“It’s been cleaned up for retail, but it’s still got a little of that grit at the edges,” Duffty says of the way the building’s character was utilized in the shop’s design. It’s a site-specific concept that recalls New York boutiques like John Varvatos’ use of the former CBGB space or Todd Snyder’s City Gym.
“The location is perfect, between proximity to school and shoppers,” Duffty says. “There aren’t other stores really like this in Union Square. I think we’ll attract a different kind of person to the area. It has great destination potential.”
The shop features products by Academy of Art University alumni brands (naturally), including womenswear by Rinat Brodach, jewelry by Golden Pony Workshop, women’s shoes by Konstantina Tzovoulou, menswear by Voidthebrand, cheeky sweaters with #selfie motifs by Sha Suganda’s Chibi and academy sweatshirts customized by textile students.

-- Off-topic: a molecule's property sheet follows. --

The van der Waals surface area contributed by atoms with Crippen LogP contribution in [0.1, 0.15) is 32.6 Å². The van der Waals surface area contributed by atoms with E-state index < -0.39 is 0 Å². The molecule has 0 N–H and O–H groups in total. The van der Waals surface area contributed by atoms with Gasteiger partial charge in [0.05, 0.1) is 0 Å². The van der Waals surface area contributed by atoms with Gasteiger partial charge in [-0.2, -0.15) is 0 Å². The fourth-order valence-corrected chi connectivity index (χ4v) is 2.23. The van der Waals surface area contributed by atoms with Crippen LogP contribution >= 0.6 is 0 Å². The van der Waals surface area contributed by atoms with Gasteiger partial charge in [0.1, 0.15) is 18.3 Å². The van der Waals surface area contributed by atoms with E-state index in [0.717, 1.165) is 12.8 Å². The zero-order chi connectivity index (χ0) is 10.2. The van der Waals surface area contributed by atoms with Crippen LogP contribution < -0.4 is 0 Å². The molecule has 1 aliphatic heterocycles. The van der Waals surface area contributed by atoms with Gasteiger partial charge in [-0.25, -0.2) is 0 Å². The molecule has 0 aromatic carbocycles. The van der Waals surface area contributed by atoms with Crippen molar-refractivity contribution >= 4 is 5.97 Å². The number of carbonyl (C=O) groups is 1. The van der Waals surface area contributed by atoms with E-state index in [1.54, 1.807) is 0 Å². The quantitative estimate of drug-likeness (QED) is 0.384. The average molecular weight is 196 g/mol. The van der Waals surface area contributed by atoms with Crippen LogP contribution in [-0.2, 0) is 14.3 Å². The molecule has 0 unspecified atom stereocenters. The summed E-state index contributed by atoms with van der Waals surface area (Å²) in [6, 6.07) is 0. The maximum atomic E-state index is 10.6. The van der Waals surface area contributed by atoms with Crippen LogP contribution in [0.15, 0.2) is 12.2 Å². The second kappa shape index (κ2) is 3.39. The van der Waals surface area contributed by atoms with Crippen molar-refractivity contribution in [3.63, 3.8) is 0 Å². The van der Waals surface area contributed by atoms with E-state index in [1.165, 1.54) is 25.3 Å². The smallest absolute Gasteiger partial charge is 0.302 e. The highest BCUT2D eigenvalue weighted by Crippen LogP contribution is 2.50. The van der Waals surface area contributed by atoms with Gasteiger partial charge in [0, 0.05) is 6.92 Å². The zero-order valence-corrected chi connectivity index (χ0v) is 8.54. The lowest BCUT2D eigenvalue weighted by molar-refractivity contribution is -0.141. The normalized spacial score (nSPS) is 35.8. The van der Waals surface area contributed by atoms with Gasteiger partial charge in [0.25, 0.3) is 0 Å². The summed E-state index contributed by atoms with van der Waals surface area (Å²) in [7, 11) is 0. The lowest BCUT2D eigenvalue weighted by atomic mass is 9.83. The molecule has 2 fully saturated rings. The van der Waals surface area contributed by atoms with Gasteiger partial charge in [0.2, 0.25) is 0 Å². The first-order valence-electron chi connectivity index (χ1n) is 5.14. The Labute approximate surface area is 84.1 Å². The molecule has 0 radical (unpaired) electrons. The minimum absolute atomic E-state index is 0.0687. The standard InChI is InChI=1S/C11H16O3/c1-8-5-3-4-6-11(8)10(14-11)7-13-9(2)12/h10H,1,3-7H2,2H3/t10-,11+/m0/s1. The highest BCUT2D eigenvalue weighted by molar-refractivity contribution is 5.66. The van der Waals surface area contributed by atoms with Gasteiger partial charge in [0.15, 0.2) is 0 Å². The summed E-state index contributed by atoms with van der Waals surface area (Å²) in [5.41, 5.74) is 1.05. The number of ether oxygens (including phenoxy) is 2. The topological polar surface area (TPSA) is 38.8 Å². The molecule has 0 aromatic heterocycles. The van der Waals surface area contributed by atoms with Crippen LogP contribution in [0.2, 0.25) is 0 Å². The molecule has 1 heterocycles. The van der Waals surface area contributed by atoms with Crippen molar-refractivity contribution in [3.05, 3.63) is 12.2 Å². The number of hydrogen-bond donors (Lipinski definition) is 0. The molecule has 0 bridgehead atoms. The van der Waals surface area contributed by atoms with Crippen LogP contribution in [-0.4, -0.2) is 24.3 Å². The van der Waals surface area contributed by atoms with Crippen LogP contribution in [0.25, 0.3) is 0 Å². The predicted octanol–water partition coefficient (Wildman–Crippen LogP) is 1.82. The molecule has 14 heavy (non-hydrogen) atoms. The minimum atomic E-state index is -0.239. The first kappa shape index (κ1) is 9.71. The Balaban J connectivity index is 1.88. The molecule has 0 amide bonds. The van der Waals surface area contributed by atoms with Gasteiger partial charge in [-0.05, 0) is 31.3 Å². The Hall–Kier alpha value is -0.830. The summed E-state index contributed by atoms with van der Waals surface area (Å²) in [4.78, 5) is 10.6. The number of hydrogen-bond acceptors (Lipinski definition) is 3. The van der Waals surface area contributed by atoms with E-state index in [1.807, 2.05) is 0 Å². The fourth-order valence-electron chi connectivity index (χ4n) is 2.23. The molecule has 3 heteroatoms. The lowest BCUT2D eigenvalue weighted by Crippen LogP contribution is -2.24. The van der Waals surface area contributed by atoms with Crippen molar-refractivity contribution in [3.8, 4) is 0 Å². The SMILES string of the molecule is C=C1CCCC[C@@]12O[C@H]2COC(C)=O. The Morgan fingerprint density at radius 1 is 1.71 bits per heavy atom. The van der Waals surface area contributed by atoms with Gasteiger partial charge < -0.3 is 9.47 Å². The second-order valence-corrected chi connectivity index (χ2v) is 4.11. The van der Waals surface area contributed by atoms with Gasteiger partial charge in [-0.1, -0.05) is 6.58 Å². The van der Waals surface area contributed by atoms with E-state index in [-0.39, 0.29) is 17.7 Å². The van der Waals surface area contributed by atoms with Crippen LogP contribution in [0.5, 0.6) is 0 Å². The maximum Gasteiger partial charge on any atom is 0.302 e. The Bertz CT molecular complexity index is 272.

Duffty points out a series of pillows emblazoned with neon graffitied classical portraits by pseudo-punk home line Apartment 415, Joanne Lu’s minimalist cashmere coats for Mute and Tommy Pham’s “Homiès” sweatshirts (playing on the classic Hermès logo) for San Francycle as popular standouts over the holiday season. He notes that designers and merchandise will frequently change, giving the students more opportunity to experience real-world buying and curating for retail. 
“Many of the alumni designers in Shop657 are already carried in other stores and have their own followings,” Duffty says. “There’s a few we might not be able to keep here long because of the demand and their success away from the academy. If designers do cycle out of here for that reason, it’s a great dilemma to have.”

Tony Bravo is a San Francisco freelance writer. E-mail: style@sfchronicle.com Twitter: @tonybravosf